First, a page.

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Kansas City Developers Were Getting Millions In Tax Breaks — Now More Of That Money Will Stay With Schools

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Workers continue construction on the Waddell and Reed's Kansas City headquarters scheduled to be completed in 2020.

The Kansas City Council approved a deal to cut back on tax breaks for developers. Some city officials say it's time to prioritize residents over 'wealthy corporations.'

Fed up with development tax breaks siphoning money away from urban schools, the Kansas City Council approved a new policy Thursday to rein in those tax incentives.

The council voted unanimously for a measure that limits the potential level of subsidies for most projects and reduces the maximum time frame from 25 years to 15 years.

Councilwoman Melissa Robinson, one of the co-sponsors, explained that property tax abatements for luxury developments in prosperous parts of town take too much tax money away from city schools, libraries, mental health and other services.

“The city was prioritizing the needs of wealthy corporations over the needs of residents,” she told her colleagues Thursday. “Corporations have to pay their fair share to make our city work.”

Councilwoman Ryana Parks-Shaw, the other co-sponsor, said the Council is not anti-development but wants it to be more equitable.

“We must address this critical issue of how tax abatements exist at the disadvantage of our students,” she said.

Some developers have cautioned that key projects would not happen without tax incentives, and growth could simply stall or migrate to neighboring cities.

But Mayor Quinton Lucas noted that the Council adopted modest incentive limits in 2016 without adverse consequences. He commended his colleagues for adopting this more ambitious incentive reform, just a month after it approved new requirements for affordable housing units in residential projects that get incentives.

Over the past nine months, Robinson and Parks-Shaw held numerous work sessions with stakeholders from the school districts, other government agencies and the business community to try to find a workable incentive compromise.

Under Kansas City’s existing program, approved in 2016, most developers are limited to a 75% tax abatement or redirection of new taxes back to the developer for 10 years, and 37.5% for 15 years after that.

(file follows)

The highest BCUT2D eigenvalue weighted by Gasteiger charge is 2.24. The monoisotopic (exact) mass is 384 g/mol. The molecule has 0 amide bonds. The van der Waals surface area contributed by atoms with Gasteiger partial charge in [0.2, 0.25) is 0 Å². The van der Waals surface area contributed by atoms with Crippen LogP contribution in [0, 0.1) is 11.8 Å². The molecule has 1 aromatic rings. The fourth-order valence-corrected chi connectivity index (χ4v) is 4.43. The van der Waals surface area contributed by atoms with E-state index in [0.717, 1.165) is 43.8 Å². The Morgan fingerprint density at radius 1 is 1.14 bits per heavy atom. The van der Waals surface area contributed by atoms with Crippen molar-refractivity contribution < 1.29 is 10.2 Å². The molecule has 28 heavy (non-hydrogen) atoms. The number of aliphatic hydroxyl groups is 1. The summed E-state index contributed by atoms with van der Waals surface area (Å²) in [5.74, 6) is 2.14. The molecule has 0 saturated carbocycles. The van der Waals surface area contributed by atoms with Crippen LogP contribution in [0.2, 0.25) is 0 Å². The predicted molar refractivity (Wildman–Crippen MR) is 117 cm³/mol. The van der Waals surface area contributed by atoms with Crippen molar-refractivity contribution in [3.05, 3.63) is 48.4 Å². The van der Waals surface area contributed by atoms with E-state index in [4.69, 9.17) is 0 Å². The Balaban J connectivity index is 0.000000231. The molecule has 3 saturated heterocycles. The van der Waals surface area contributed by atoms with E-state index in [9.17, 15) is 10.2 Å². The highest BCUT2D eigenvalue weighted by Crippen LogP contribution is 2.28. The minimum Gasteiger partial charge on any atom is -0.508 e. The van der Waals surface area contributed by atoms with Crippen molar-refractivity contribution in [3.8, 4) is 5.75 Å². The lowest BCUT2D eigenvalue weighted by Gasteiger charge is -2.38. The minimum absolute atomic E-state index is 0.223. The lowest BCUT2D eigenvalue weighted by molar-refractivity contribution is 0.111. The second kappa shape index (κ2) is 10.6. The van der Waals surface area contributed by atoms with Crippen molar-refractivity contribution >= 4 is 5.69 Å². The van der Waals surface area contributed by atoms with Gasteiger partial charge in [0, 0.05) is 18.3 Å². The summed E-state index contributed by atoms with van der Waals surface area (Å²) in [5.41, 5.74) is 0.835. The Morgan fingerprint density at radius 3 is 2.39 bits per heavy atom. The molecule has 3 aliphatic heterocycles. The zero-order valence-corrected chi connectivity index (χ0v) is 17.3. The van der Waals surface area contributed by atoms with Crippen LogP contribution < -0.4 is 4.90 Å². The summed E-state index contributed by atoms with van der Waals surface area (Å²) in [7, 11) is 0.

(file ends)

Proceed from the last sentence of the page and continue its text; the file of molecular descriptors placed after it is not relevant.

The latest reform proposal cuts that to 70% for 10 years and 30% for five years after that. It aims to give clearer direction to developers and create consistency among different economic development agencies.

Exemptions to these incentive limits would apply in distressed areas, or for projects that provide affordable housing, significant job growth, historic preservation, or industrial/manufacturing or distribution services.

The ordinance also requires initial project review within eight weeks, so developers don’t face months of costly delays.

At a council committee meeting Wednesday, developer Jon Copaken, principal with Copaken Brooks, testified in support.

“It may seem counter-intuitive for a developer to be supporting a reduction in incentives, but the basis of the support is that there’d be a greater degree of certainty in the process and there’d be a greater degree of timeliness,” he said. “So those are two issues that being a developer in Kansas City that we sorely lack.”

Copaken agreed many more issues of community equity linger, but said this ordinance “is progress.”

This week, Kansas City Public Schools Superintendent Mark Bedell wrote a letter to the city council, arguing that incentive reform is “years overdue.”

“How many more luxury buildings in affluent neighborhoods will generations of students be forced to subsidize?” Bedell asked. “In just the last few weeks, several more applications have come in asking for 25 years of abatement — in Downtown, Martini Corner, and the River Market.”

Bedell was concerned that a provision postpones the ordinance effective date for 120 days or until the council adopts a revised scorecard for evaluating which projects are worth funding. But Robinson said that time frame allows the council and stakeholders to work on the scorecard revisions and other necessary reforms.

Lynn Horsley is a freelance journalist in Kansas City. Follow her on Twitter @Lynn Horsley

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